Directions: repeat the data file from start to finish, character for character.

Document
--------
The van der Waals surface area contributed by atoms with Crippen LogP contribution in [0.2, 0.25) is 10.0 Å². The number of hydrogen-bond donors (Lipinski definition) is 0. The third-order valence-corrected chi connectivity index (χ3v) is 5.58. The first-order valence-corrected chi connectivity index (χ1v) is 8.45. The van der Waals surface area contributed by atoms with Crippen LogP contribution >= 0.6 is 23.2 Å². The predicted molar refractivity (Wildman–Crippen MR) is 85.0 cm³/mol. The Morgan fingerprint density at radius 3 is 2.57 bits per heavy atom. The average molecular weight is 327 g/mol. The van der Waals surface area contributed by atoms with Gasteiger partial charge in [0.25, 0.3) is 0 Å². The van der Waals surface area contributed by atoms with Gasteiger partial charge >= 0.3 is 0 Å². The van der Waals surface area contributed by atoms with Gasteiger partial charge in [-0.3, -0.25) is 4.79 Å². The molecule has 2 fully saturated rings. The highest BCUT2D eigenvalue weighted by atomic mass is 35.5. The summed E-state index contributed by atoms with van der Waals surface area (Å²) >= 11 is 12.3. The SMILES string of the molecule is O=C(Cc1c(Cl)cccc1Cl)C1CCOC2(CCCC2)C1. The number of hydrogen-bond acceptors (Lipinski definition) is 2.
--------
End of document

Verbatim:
The van der Waals surface area contributed by atoms with Crippen LogP contribution in [0.2, 0.25) is 10.0 Å². The number of hydrogen-bond donors (Lipinski definition) is 0. The third-order valence-corrected chi connectivity index (χ3v) is 5.58. The first-order valence-corrected chi connectivity index (χ1v) is 8.45. The van der Waals surface area contributed by atoms with Crippen LogP contribution >= 0.6 is 23.2 Å². The predicted molar refractivity (Wildman–Crippen MR) is 85.0 cm³/mol. The Morgan fingerprint density at radius 3 is 2.57 bits per heavy atom. The average molecular weight is 327 g/mol. The van der Waals surface area contributed by atoms with Gasteiger partial charge in [0.25, 0.3) is 0 Å². The van der Waals surface area contributed by atoms with Gasteiger partial charge >= 0.3 is 0 Å². The van der Waals surface area contributed by atoms with Gasteiger partial charge in [-0.3, -0.25) is 4.79 Å². The molecule has 2 fully saturated rings. The highest BCUT2D eigenvalue weighted by atomic mass is 35.5. The summed E-state index contributed by atoms with van der Waals surface area (Å²) >= 11 is 12.3. The SMILES string of the molecule is O=C(Cc1c(Cl)cccc1Cl)C1CCOC2(CCCC2)C1. The number of hydrogen-bond acceptors (Lipinski definition) is 2.